MAL & VAL – Touchdown (EP) (1981 / Orbit Records) / In One Era and Out the Other (1983 / Enigma) / Bronze, Silver & Gold (1984 / Orbit Records)

From the git-go, Mal & Val (the pseudonymed Mal Function and Valentine Hart; I don’t know their real names and am disinclined to spend hours tracking ‘em down, ‘druther siesta), issuing from my quadrary hometown (Hawthorne, CA), were a very together rockin’ satire ensemble with Hal Nately, Cal Joder, and Rance Stoddard accompanying. Listening to their 3-LP oeuvre recalls The Tubes, New Duncan Imperials, Ham Sandwich, Oingo Boingo, 10cc, Dread Zeppelin, City Boy, Charlie, and quite a few mainstream and alt funny fellas.

The debut 4-cut EP, Touchdown, is a rollicking, swing-rockin’, electric hodge-podge of clever lyrics, spot-on musicianship (a tad garage-y but infectious and knowing), smart-arsery, Zappa-esque ornamentations, and just plain good times. “Jamaican Rum” runs as a cross of 10cc and the Bonzo Dog Band with a hard-charging middle-8 of Allman Bros., Van Halen and similar ilk of top fretbenders. “Please Louise” commences in a Sweet vein sparked by a Tarzan-y rebel yell introducing ribald poetics (“Please, Louise, won’tcha give me just-a one more squeeze?!”). The guitar solo coulda come right off The Tubes’ Remote Control, and the band’s tight as diving frog’s butthole, everything making for smirk rock on the City Boy level.

The EP was so appealing that Mal & Val were signed by a high-ish profile alt label Enigma just down the street (El Segundo, CA, my quintile hideaway) which released In One Era and Out the Other, something I’d love to review but haven’t listened to in years while just now discovering some record collecting ASSHOLE friend ripped me off for it. I never ever review without listening to the subject of discourse and don’t know who it was that cuyped my copy of the slab, so I’ve let slip the dogs of war, and the culprit, and hopefully my treasured little album, will either be fetched back - the first in bloody pieces, the second in whole and undefiled, unless the perp has been wise enough to cross the Pacific and evade a hellishly righteous wrath. Nonetheless, Enigma, infamous for its mediocre PR amid a highly uneven catalogue (c’mon, they put out waaaaaay too many stinkers an’ ya know it!) didn’t retain the lads, so the duo+ returned to self-production and obscurity.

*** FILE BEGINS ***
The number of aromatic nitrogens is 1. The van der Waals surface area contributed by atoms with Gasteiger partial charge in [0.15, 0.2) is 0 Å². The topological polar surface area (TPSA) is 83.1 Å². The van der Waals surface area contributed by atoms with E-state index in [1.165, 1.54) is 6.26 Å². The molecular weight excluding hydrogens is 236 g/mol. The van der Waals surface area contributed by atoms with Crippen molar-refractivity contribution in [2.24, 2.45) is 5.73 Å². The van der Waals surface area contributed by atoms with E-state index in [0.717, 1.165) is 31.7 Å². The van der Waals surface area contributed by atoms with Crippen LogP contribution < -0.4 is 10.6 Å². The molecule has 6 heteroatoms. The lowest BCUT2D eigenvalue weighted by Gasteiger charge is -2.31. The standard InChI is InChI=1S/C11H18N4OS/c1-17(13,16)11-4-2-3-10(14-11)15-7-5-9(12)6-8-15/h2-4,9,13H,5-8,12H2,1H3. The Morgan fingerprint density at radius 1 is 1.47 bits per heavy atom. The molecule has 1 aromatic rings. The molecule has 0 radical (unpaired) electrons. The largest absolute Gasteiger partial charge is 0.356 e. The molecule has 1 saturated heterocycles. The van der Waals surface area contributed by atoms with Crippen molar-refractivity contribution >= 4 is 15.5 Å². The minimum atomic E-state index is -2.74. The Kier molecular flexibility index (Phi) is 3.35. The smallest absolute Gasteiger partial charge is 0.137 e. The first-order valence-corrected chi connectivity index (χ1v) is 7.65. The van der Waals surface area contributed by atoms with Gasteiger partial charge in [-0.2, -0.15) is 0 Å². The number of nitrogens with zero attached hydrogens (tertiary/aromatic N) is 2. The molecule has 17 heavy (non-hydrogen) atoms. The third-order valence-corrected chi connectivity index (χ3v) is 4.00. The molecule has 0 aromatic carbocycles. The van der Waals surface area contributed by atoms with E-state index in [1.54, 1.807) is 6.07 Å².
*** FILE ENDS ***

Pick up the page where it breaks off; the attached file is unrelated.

Bronze, Silver & Gold was also an EP - this time three cuts instead of four, actually a single but with two versions of the title cut on the A-side and the full version on the B – kicking off damn near as progrock a la Random Hold, again highly City Boy-esque, moody, atmospheric, somewhat opaquely written as a paean to the Olympics, and based in an insistent contagious drum beat... but FAR more sober, and puzzlingly semi-patriotic, than their earlier sniperies and amusing snippitiness. By evidence of this and the 1st EP, these guyz were much deserving of greater exposure and top label signing, but you know the filthy rock business world, and so we have to content ourselves with these too few lost beauties... er, the LP's, not the men, don't take that wrong, I mean I’m not gay, not that there’s anything wrong with that, and... .um, oops!, heh!, maybe I better quit while I’m ahead (*cringe!*).


Also see Camera Obscura 1
Camera Obscura 2
Camera Obscura 3
Camera Obscura 4
Camera Obscura 6
Camera Obscura 7
Camera Obscura 8
Camera Obscura 9